On 16 October 2013 01:26, Craig Weinberg <whatsons...@gmail.com> wrote:
> On Monday, October 14, 2013 11:14:36 PM UTC-4, Jason wrote:
> Thanks for your answer. That was not quite what I was asking though.
>> Let's say the nano-tech did not extend some living organism, but were some
>> entirely autonomous, entirely artificial cell-like structures, which could
>> find and utilize energy sources in the environment and reproduce
>> themselves. Let's say after millions (or billions) of years, these
>> self-replicating nanobots evolved into "multi-cellular" organisms like
>> animals we are familiar with today. Could they have experiences like other
>> biological creatures that have a biological lineage? If not, why not?
> No, I don't think that they could have experiences like biological
> creatures. If they could, then we *should *probably see at least one
> example of
Excuse me for butting in, but I'm not sure what "should" means here. Are
you saying these things should *already* exist? But the original suggestion
was about future technology... Though I can't see what else you could mean,
> 1. a natural occurrence of inorganic biology
Why would it occur naturally, when organic biology has done so, and
presumably used up all the food sources that might be available?
> 2. an organism which can survive only on inorganic nutrients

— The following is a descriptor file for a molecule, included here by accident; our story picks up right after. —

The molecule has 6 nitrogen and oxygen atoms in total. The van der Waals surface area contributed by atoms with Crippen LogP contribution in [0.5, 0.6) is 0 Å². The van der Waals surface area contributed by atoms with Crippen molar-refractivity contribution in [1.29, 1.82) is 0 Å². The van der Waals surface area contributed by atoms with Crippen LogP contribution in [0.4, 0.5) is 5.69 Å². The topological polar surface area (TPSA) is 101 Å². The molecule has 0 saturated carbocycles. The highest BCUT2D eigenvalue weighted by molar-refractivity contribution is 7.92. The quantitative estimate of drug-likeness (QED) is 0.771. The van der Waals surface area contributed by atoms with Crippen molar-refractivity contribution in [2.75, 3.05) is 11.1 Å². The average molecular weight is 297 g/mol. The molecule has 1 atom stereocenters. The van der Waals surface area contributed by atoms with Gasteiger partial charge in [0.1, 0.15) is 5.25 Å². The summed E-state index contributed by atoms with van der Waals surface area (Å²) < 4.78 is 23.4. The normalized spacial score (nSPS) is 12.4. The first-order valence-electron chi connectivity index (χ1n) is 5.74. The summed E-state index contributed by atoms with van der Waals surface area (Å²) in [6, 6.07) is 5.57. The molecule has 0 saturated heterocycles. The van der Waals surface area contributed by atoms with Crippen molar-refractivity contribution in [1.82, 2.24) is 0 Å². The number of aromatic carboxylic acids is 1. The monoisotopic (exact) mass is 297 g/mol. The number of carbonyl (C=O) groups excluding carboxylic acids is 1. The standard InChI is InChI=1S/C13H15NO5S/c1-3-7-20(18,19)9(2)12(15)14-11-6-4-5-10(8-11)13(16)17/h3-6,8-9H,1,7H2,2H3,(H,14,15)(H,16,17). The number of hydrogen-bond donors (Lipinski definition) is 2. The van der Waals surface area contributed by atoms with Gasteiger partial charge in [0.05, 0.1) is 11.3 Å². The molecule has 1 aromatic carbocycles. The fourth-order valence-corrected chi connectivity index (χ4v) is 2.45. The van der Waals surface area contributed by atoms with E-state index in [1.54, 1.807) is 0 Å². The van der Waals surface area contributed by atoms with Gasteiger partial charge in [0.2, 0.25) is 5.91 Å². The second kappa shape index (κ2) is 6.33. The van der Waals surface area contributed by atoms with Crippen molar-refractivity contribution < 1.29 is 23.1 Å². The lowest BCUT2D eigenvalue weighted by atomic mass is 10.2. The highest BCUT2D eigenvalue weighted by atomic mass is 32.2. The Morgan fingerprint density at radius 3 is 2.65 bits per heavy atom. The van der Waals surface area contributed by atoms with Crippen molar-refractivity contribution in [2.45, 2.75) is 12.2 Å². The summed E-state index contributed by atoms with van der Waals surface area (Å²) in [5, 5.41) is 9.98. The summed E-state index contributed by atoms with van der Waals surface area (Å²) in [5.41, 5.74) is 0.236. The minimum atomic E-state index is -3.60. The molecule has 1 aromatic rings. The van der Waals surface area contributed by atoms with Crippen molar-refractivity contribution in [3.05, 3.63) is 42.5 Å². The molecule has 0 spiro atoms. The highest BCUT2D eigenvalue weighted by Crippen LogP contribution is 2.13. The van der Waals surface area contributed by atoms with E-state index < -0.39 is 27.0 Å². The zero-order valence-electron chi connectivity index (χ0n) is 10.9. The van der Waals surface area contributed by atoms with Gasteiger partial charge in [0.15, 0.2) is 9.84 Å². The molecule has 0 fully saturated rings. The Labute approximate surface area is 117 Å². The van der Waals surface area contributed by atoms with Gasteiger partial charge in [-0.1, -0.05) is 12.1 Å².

> 3. a successful experiment to create life from basic molecules
Arguably the biosphere counts as this, presumably not an intentional
> 4. a machine which seems to feel, care, and have a unique and unrepeatable
> personal presence
Arguably a human being is one of these
> 5. a mechanized process which produces artifacts that seem handmade and
> 6. two separate bodies who are the same person
> 7. an organism which reproduces by transforming its environment rather
> than reproducing by cell division
This seems to me to have gone completely off the point.
> 8. an organism which emerges spontaneously from Boltzmann conditions in
> the environment rather than seeded inheritance
What?!? (He said billions of years, not googolplexes...!)
> 9. an event or observation which leads us to conclude that gathering
> energy and reproduction are sufficient to constitute bio-quality awareness.
> I don't understand that sentence.
I may be missing something here but I believe the question is whether
machines can have experiences. Isn't a human being a machine that has
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